30. Martin Meyerson, ‘Building the Middle-Range Bridge for Comprehensive Planning’, Journal of the American Institute of Planners, 1956, 22, 2, 58-64.

31. Edward Banfield, ‘Ends and Means in Planning’, International Social Science Journal, 1959, 11, 3, 361-368.

32. Herbert Simon, 1961, ‘Decision Making and Planning’, in H.S.Perloff (ed.), Planning and the Urban Community (Pittsburgh: Carnegie Institute of Technology and the University of Pittsburgh Press, 1961), pp.188-192.

33. Paul Davidoff and Thomas Reiner, ‘A Choice Theory of Planning’, Journal of the American Institute of Planners, 1962, 28, 2, 103-115.

34. Alan Altshuler, ‘The Goals of Comprehensive Planning’, Journal of the American Institute of Planners, 1965, 31, 3, 186-195.

Part 2: Incremental Planning: Engagement and Adjustment

35. Frank Sorauf, ‘The Public Interest Reconsidered’, The Journal of Politics, 1957, 19, 4, 616-639.

36. Charles Lindblom, ‘The Science of "Muddling Through"’, Public Administration Review, 1959, 19, 2, 79-88.

37. Amitai Etzioni, ‘Mixed-Scanning: A "Third" Approach to Decision-Making’, Public Administration Review, 1967, 27, 5, 385-392.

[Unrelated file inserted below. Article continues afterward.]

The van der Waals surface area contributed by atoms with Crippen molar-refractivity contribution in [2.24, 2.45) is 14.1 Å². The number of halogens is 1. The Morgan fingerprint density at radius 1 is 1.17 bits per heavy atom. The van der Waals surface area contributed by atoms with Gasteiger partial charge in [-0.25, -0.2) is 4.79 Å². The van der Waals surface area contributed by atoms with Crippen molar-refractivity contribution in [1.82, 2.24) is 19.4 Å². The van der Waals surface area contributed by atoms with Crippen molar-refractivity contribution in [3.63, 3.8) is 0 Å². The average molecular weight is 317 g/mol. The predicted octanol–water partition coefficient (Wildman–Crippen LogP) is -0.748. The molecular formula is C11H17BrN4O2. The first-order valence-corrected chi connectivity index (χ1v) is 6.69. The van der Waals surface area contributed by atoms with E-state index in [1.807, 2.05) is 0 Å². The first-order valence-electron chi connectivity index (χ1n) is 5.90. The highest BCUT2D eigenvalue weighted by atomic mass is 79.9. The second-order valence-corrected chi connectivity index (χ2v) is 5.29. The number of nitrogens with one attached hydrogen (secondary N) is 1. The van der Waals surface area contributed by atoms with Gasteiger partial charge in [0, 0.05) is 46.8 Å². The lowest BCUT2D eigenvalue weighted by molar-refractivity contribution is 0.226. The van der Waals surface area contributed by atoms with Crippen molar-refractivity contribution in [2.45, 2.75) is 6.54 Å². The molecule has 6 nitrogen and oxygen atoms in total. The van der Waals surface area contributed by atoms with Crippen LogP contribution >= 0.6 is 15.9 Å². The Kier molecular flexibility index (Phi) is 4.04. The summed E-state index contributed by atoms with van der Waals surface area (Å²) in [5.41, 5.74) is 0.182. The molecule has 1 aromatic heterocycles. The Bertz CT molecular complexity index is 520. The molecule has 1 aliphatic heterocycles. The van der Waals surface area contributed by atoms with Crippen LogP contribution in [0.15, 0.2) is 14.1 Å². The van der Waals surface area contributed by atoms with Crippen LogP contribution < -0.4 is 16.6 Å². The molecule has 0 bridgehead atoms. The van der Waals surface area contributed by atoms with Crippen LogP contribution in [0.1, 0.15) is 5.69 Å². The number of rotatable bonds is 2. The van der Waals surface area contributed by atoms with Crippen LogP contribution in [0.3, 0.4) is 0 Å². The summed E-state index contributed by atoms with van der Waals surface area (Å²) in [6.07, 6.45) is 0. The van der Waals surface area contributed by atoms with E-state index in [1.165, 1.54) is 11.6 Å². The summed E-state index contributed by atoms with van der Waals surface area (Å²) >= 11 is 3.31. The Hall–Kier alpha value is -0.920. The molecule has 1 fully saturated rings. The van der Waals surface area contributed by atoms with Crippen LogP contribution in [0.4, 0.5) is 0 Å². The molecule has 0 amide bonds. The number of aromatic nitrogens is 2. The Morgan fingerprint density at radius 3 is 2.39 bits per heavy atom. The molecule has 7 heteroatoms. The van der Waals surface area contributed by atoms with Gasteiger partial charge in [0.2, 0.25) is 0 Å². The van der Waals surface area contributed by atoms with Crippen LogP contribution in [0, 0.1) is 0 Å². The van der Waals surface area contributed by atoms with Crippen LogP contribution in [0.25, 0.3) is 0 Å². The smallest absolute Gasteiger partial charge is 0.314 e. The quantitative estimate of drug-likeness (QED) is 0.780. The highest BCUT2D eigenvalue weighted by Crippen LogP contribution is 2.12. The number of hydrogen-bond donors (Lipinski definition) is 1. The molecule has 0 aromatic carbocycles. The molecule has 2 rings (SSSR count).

38. Dennis Rondinelli, ‘Urban Planning as Policy Analysis: Management of Urban Change’, Journal of the American Institute of Planners, 1973, 39, 1, 13-22.

39. Aaron Wildavsky, ‘If Planning is Everything, Maybe It’s Nothing’, Policy Sciences, 1973, 4, 2, 127-53.

Part 3: Plural Planning: Participation, Advocacy, and Equity

40. Paul Davidoff, ‘Advocacy and Pluralism in Planning’, Journal of the American Institute of Planners, 1965,31, 4, 331-38.

41. Herbert Gans, ‘City Planning in America: A Sociological Analysis’, in People and Plans (New York: Basic Books, 1968), pp.57-77.

42. Sherry Arnstein, ‘A Ladder of Citizen Participation’, Journal of the American Institute of Planners, 1969, 35, 4, 216-224.